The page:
Similarly, it’s not just about virtual tourism and virtual reality (VR) travel, but the craving for escapism. How can we evade this nightmarish reality, even for just an hour? Pandemic anxieties, unemployment, travel restrictions and boredom are reframing escapism from a want, to a need. But there are alternatives to a headset if one wants to play with escapism. Nostalgia, momentary respite and a security blanket does just the trick.
To see Lil Miquela, the virtual influencer, as a trend just to inform one’s media or sponsorship strategy is myopic. Our fascination with Lil Miquela is truly about fakeness and our fixation upon the uncanny. Connect Lil Miquela to the sexuality promoted in Cyberpunk 2077, the pandemic-induced rise of sex toys sales, and the explosion of the erotic subscription site OnlyFans – each one an example of individual trends – and we have some juicy implications regarding our budding techno-sexuality.
Since many trend reports and firms focus on such granular levels, they mistake the forest for the trees and miss some of the most disruptive forces at play.
In addition to the meta trends, in the spirit of zooming out, this year I also identified The Overlooked. What are the most unspoken, influential trends?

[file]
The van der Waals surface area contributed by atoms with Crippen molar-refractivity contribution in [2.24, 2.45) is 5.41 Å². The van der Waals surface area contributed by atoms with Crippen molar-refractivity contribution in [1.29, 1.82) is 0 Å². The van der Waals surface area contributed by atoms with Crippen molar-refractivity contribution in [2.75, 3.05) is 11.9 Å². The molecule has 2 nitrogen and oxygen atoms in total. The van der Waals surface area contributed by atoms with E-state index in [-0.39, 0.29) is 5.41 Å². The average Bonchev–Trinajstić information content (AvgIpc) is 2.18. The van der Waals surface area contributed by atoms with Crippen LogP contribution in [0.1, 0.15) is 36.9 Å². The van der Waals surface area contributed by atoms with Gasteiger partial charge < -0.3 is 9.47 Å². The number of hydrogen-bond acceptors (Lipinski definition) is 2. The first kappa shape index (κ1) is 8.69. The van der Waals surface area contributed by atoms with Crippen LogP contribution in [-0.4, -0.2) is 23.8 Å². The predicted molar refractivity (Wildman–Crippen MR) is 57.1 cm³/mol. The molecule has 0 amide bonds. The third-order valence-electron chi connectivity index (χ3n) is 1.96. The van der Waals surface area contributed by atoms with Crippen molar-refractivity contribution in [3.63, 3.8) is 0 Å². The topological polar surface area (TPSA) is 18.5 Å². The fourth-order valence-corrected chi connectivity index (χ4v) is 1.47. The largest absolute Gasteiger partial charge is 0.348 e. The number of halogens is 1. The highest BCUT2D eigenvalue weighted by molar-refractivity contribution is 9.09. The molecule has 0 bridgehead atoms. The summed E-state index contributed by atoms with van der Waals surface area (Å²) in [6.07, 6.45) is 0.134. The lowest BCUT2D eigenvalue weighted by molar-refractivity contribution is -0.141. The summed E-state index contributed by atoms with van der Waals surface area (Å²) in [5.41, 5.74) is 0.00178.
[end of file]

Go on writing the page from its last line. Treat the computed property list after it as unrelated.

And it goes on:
It’s understandable why companies don’t lean into the darker and more complex shifts, but it’s a disservice to those attempting to understand the zeitgeist.
Take found faith. During a moment of great unknown, we seek answers. And when we don’t get what we want, we search elsewhere... or just make it up. COVID-19 was jet-fuel. Conspiracies, celestial objects, crystals, politics, spells, stans, tarot, marches, and diets all give us resolution. Peloton and veganism? That's not just about exercise or animals, that's about the idea that morale/morals + identity + community = religion, or esprit de corps – a sense common spirit and loyalty. Protest is the new prayer.
Another is the screenshot. What happens when we add diligent wokeness to our digital footprints? An impressive decade of data, photos and text is eager to haunt us amidst a raging, shaming culture. “This you?” screenshots, literally and figuratively, are outing politicians and comedians alike, now keeping us on our toes and accountable. Talking and walking on eggshells due to weaponized wokeness is unsustainable and, as a result, is swinging us towards the private, (pseudo) anonymous, intimate and ephemeral.
According to a summer study from the US Centers for Disease Control and Prevention, more than 10% of respondents shared they “seriously considered suicide” in the past 30 days, compared to 4% who said the same thing in 2018, referring to the entire year. Isolation, unemployment, finances, uncertainty, rage, divorce, distrust, depression and fear are boiling beneath the surface.
Want to keep up with consumers?
Perhaps the most critical trend to understand is the most obvious: omnipresent cognitive turmoil. Our recovery is more than financial or physical. A vaccine doesn’t heal this.
Longitudinal COVID-trauma is where to place the chips.
VR Travel? Get real.